How much voltage is dropped over a capacitor with resistor over time

Discussion in 'Homework Help' started by bookstoreboy, Feb 26, 2016.

  1. bookstoreboy

    Thread Starter New Member

    Feb 15, 2016
    8
    1
    This should be easy but I've spent too much time on it.
    "How much voltage is dropped over a 150milliFarad cap after 3.33 seconds if it's charged by a 50v source through a 22K resistor?"

    It's actually answered over here already.
    https://answers.yahoo.com/question/index?qid=20130625103720AALu4qM

    The textbook says Vc=Vie^(-t/RC)
    I don't get why the Yahoo answer has a 1-e in it. What is the 1 doing there? If I copy Yahoo's work, it comes out ok, but if I go with the textbook I get 18v or something wrong.

    Thanks for any help on this.
     
  2. WBahn

    Moderator

    Mar 31, 2012
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    This is Homework Help, not Homework Done For You. YOU need to show YOUR best attempt to answer YOUR homework problem. Going out and finding someone else's attempt does not qualify as YOUR best attempt.

    What level of mathematics are you expected to use to solve the problem? How much calculus have you had?
     
  3. WBahn

    Moderator

    Mar 31, 2012
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    Have you asked yourself if the textbook answer makes any sense fundamentally?

    What would it yield for the initial voltage across the capacitor?

    What would it yield for the voltage across the capacitor after a very long time?
     
  4. WBahn

    Moderator

    Mar 31, 2012
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    How did you get 18 V? That result makes no sense at all.

    The time constant of your system is nearly an hour, so in 3.33 seconds it will have charged hardly any at all.

    Anything I did to try to figure out what you did wrong would be guessing unless and until you show your work.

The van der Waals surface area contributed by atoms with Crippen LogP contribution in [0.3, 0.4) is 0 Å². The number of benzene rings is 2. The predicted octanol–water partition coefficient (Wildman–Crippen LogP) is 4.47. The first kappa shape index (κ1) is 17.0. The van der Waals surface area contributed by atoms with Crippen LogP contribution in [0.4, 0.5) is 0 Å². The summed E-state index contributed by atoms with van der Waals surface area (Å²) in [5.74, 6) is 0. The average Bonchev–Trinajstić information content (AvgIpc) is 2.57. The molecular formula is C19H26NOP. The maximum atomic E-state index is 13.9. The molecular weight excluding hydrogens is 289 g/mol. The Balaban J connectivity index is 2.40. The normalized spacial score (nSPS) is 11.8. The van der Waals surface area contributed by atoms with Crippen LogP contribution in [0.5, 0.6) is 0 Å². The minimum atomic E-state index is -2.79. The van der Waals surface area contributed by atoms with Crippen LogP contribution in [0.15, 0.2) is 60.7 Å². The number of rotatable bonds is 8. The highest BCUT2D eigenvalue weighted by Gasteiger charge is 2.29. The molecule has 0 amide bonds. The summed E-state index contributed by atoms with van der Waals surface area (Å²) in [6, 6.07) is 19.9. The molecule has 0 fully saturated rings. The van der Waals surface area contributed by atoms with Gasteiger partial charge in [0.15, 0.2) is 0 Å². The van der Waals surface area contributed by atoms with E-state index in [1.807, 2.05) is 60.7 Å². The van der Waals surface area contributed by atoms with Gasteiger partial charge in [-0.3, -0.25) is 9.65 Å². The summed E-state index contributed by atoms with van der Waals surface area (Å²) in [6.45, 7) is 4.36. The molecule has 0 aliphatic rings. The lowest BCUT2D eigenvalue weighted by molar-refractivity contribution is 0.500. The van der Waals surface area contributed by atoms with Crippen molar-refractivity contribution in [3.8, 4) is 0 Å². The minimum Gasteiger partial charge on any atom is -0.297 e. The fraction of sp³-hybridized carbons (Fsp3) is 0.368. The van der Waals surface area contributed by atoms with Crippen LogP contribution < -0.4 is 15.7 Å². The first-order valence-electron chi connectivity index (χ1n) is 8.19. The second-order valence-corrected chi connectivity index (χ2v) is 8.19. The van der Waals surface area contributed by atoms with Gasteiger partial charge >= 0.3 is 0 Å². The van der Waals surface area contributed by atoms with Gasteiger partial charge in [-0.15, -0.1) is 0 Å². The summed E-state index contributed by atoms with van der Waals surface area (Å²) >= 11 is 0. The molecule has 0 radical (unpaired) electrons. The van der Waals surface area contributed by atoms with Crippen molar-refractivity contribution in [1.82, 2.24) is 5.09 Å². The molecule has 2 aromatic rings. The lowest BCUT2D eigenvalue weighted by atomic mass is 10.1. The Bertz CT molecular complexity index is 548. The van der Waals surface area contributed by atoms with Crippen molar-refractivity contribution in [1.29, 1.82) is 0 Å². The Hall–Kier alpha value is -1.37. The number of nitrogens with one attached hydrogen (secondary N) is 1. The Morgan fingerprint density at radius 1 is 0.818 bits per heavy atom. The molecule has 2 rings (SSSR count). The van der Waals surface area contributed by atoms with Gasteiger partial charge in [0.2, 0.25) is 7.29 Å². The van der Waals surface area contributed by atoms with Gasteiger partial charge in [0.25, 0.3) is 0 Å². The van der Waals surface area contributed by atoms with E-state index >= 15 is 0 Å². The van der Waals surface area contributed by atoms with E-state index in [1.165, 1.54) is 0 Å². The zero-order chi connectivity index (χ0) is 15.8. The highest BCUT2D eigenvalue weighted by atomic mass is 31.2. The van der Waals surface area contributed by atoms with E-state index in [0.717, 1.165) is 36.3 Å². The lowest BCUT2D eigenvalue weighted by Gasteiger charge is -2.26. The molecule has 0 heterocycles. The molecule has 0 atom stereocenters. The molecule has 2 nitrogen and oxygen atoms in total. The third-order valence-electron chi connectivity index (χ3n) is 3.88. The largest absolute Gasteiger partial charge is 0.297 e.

5. WBahn

    Moderator

    Mar 31, 2012
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    Is that what the textbook says is the answer for THIS problem? Or is it just one of many formulas in the textbook?
     
  6. bookstoreboy

    Thread Starter New Member

    Feb 15, 2016
    8
    1
    Thanks for the walk, but why bring up calculus? Just multiply and divide. Don't worry, I figured it out, I'll try to write out the formulas:

    When charging an 'empty' cap, use [​IMG]
    Where [​IMG] is the voltage you're charging to and T is how many seconds you gave it.

    To discharge, do [​IMG]
    Where Vi is volts you started with T is how long you let it discharge.

    That extra '1' I was hung up on flips the curve.
     
  7. WBahn

    Moderator

    Mar 31, 2012
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    I brought up calculus because both of these equations do not just magically appear in your text -- they are the result of applying Kirchhoff's Laws and Ohm's Law to the circuit and then using calculus to solve the resulting differential equations. If you have a calculus background, then you are in a position to derive them and understand them at a much deeper level. If you don't have that background, then you can only accept them at face value and memorize them -- but you can still sanity check whether you are using the right one or not.

    What would your equation look like if the system starts at some non-zero initial voltage, say Vi, at time t=0 and then changes exponentially to some other non-zero final voltage, say Vf ?

    And I still haven't seen how you got that 18 V, or what your final answer is. For your circuit, the voltage at 3.33 s is well under 100 mV.
     
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